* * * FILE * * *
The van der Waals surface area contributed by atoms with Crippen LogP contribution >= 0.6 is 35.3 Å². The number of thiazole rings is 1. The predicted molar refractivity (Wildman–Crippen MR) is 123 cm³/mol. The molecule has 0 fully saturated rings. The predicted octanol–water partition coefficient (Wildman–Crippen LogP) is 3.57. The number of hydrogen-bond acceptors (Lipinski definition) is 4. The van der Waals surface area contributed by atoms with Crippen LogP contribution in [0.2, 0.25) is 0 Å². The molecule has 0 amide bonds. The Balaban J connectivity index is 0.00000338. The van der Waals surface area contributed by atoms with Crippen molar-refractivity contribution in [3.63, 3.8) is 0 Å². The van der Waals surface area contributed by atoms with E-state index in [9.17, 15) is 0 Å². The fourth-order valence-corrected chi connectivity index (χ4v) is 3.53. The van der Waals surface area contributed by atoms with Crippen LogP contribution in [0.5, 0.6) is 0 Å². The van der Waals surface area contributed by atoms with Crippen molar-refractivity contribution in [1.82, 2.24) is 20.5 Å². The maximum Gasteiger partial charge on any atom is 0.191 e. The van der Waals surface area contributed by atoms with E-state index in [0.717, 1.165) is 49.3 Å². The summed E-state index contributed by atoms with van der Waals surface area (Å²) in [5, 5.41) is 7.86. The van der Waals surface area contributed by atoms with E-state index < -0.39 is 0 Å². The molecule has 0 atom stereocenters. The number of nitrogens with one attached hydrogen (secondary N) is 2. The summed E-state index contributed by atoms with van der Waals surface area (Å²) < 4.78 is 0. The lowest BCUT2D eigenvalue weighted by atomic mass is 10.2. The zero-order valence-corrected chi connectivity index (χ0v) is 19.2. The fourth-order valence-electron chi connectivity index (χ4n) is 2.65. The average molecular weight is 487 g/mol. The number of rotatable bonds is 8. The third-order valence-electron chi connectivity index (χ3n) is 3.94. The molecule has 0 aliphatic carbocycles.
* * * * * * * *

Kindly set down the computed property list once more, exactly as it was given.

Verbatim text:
The van der Waals surface area contributed by atoms with Crippen LogP contribution >= 0.6 is 35.3 Å². The number of thiazole rings is 1. The predicted molar refractivity (Wildman–Crippen MR) is 123 cm³/mol. The molecule has 0 fully saturated rings. The predicted octanol–water partition coefficient (Wildman–Crippen LogP) is 3.57. The number of hydrogen-bond acceptors (Lipinski definition) is 4. The van der Waals surface area contributed by atoms with Crippen LogP contribution in [0.2, 0.25) is 0 Å². The molecule has 0 amide bonds. The Balaban J connectivity index is 0.00000338. The van der Waals surface area contributed by atoms with Crippen molar-refractivity contribution in [3.63, 3.8) is 0 Å². The van der Waals surface area contributed by atoms with E-state index in [9.17, 15) is 0 Å². The fourth-order valence-corrected chi connectivity index (χ4v) is 3.53. The van der Waals surface area contributed by atoms with Crippen LogP contribution in [0.5, 0.6) is 0 Å². The van der Waals surface area contributed by atoms with Crippen molar-refractivity contribution in [1.82, 2.24) is 20.5 Å². The maximum Gasteiger partial charge on any atom is 0.191 e. The van der Waals surface area contributed by atoms with E-state index in [0.717, 1.165) is 49.3 Å². The summed E-state index contributed by atoms with van der Waals surface area (Å²) in [5, 5.41) is 7.86. The van der Waals surface area contributed by atoms with E-state index < -0.39 is 0 Å². The molecule has 0 atom stereocenters. The number of nitrogens with one attached hydrogen (secondary N) is 2. The summed E-state index contributed by atoms with van der Waals surface area (Å²) < 4.78 is 0. The lowest BCUT2D eigenvalue weighted by atomic mass is 10.2. The zero-order valence-corrected chi connectivity index (χ0v) is 19.2. The fourth-order valence-electron chi connectivity index (χ4n) is 2.65. The average molecular weight is 487 g/mol. The number of rotatable bonds is 8. The third-order valence-electron chi connectivity index (χ3n) is 3.94. The molecule has 0 aliphatic carbocycles.